The Shortage Keeps on Growing
Nationally, there is a growing need for qualified special education (SPED) teachers. And the need has been growing for years. Federal data shows that 46 states reported a special education teacher shortage for the 2017-18 school year. Universities are preparing significantly less special education teachers than are required annually. What’s worse is that a greater percentage of special education teachers leave the field than general education teachers, with about 13 percent exiting every year.
Long before COVID-19, it seemed that the shortages would continue to increase. According to the U.S. Bureau of Labor Statistics, the demand for special education teachers will grow 3 percent by 2029, driven by the growing need for services.
And now with COVID, that shortage has been exacerbated. “The pandemic caused many states and school systems to shut down. This will likely increase the achievement gaps for all learners, and specifically those with disabilities,” says Roben Daubler, chair of the Masters of Arts for Teachers of Special Education program at Western Governors University in Salt Lake City, Utah.
Impact of the Shortage
The shortage of fully certified special education teachers is severe, chronic, and pervasive, and threatens the quality of educational services that students with disabilities receive.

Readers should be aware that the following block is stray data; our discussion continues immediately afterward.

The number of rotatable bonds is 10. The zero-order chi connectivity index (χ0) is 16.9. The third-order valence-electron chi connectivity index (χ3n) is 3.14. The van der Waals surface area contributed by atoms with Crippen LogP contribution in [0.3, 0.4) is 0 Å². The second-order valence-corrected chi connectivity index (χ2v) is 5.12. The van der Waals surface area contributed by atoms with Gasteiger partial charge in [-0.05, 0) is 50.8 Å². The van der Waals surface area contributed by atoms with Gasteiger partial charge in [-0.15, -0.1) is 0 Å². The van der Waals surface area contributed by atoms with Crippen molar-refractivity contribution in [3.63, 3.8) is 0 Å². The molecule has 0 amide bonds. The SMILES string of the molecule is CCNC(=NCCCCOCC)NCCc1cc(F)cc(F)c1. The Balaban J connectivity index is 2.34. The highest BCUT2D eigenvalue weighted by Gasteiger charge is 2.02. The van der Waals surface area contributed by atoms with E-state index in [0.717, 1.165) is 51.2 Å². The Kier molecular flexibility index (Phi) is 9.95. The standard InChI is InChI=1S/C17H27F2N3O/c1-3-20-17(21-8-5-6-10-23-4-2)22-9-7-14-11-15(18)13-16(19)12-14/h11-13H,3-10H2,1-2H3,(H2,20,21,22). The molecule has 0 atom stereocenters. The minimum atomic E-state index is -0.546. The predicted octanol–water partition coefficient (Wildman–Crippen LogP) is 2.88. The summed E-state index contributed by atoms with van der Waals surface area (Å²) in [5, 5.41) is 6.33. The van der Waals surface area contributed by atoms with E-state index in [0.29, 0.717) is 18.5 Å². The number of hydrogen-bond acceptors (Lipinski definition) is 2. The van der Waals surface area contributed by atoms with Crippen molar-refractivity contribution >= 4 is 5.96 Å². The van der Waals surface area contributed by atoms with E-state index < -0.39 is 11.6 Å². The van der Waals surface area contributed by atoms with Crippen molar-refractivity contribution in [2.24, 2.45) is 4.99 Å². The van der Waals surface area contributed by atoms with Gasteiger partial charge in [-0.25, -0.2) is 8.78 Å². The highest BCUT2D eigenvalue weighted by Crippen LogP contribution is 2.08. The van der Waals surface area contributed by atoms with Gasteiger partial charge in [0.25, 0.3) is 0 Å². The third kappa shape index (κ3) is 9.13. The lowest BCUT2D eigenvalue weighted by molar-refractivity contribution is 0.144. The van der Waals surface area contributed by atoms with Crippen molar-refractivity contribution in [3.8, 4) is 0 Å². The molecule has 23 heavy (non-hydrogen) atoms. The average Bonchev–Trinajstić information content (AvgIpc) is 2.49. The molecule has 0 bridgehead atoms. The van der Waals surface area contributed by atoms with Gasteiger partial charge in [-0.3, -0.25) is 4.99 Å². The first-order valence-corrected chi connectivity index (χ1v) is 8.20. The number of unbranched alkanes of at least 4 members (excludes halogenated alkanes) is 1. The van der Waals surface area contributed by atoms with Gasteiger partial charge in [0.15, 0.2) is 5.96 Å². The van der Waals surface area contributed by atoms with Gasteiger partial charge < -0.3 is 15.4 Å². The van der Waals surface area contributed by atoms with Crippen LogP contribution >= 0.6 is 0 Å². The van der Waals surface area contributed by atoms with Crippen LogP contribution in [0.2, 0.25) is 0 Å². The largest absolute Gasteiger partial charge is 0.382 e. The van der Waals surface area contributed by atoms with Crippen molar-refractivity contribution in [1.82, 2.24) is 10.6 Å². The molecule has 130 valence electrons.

Qualified and dedicated special educators are needed to teach these students how to navigate through life, despite their special needs. Without these educators, many of these students will suffer from adjustment problems throughout their lives.
These shortages pose a myriad of difficult problems for district leaders and education policymakers. They cause the achievement gap for students with disabilities and developmental delays to expand, put another layer of strain on classroom teachers and school personnel, and could lead to legal problems for schools and districts.
Invariably what happens is that, when qualified special education teachers aren’t to be found, schools thrust paraeducators, part-time staff, long-term substitute teachers, first-year teachers, or full-time teachers into the role of special educator—often without adequate training or guidance. Consequently, their students lose out in a big way.